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Developing allergies at work

    • Symptoms of allergies or asthma at work, may be occupational asthma
    • About 15 percent of U.S. workers experience allergy or asthma symptoms at work
    • Know symptoms and when they occur to determine if condition is work-related
  • Bottom Line: If you suffer from asthma or allergy symptoms at your workplace, there are steps you can take to get some relief.
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Toxic chemicals and particles at work can irritate lungs, causing the development of "occupational asthma."

Toxic chemicals and particles at work can irritate lungs, causing the development of "occupational asthma."

Overview

We've all thought we were allergic to work in the figurative sense  right? But it's actually possible to be physically allergic to work. The condition is called "occupational asthma" and about one in seven people suffers from it, according to the American Academy of Allergy, Asthma & Immunology. Some of the symptoms are the same as "typical asthma," such as quick, short sips of breath, wheezing, and tightness in the chest. Other symptoms include coughing, sneezing, congestion, and a runny nose. Since the condition is so similar to typical asthma, it becomes very difficult to diagnose.

Questions and answers

Who gets occupational asthma?

Elizabeth Cohen, medical correspondent: Anyone can get this, even healthy people who have never had asthma before. In fact, if you've never had asthma and all of a sudden you can't breathe when you start a new job, that's a huge warning sign.

Are there particular occupations that make you more susceptible to workplace asthma?

Bakers and pastry-makers have dust flying around all the time, which puts them at risk for it. Hairdressers, housekeepers, and janitors have chemicals they're breathing in all day, so they're also susceptible. Toxic chemicals, small particles and certain types of equipment can all become irritants to your lungs. Smoking can make all of this worse. If you had typical asthma before, exposure to lung irritants could also worsen your condition.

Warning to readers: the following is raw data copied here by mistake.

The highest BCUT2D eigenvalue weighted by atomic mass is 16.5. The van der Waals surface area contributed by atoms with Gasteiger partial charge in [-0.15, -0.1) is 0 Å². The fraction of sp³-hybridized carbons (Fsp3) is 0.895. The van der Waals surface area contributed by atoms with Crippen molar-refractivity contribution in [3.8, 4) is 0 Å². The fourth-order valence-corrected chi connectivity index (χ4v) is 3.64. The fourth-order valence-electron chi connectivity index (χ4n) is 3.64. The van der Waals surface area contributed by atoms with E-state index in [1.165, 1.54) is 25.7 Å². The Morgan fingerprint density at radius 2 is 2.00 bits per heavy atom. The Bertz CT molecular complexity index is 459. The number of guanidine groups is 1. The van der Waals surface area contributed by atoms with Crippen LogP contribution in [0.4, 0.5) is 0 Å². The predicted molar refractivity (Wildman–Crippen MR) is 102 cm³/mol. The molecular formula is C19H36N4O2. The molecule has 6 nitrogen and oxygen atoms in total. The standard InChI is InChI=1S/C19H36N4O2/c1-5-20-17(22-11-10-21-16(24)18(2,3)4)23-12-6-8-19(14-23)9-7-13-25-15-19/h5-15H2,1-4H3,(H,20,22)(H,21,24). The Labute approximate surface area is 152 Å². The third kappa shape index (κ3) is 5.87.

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So what are you supposed to do if you have occupational asthma? Just quit your job?

Maybe. It depends on how bad your symptoms are. In the worst-case scenario, ignoring this could lead to permanent lung damage. First, you've got to figure out if your asthma is being caused by conditions at work. Ask yourself: Do symptoms worsen during the workweek? Did symptoms begin after starting a new job? Am I exposed to products or chemicals that cause asthma?

The good news is that this is reversible in most cases. First step, if you realize your workplace is causing the asthma, is to avoid the area or substances causing the lung irritation. Go to your boss and report the problem. Also, go to your doctor, who may prescribe a treatment that can mitigate your symptoms or help you avoid lung damage until you find a new job situation. And if you can't avoid it, you may need to think about another job that's less dangerous for your lungs.

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The information contained on this page does not and is not intended to convey medical advice. CNN is not responsible for any actions or inaction on your part based on the information that is presented here. Please consult a physician or medical professional for personal medical advice or treatment.

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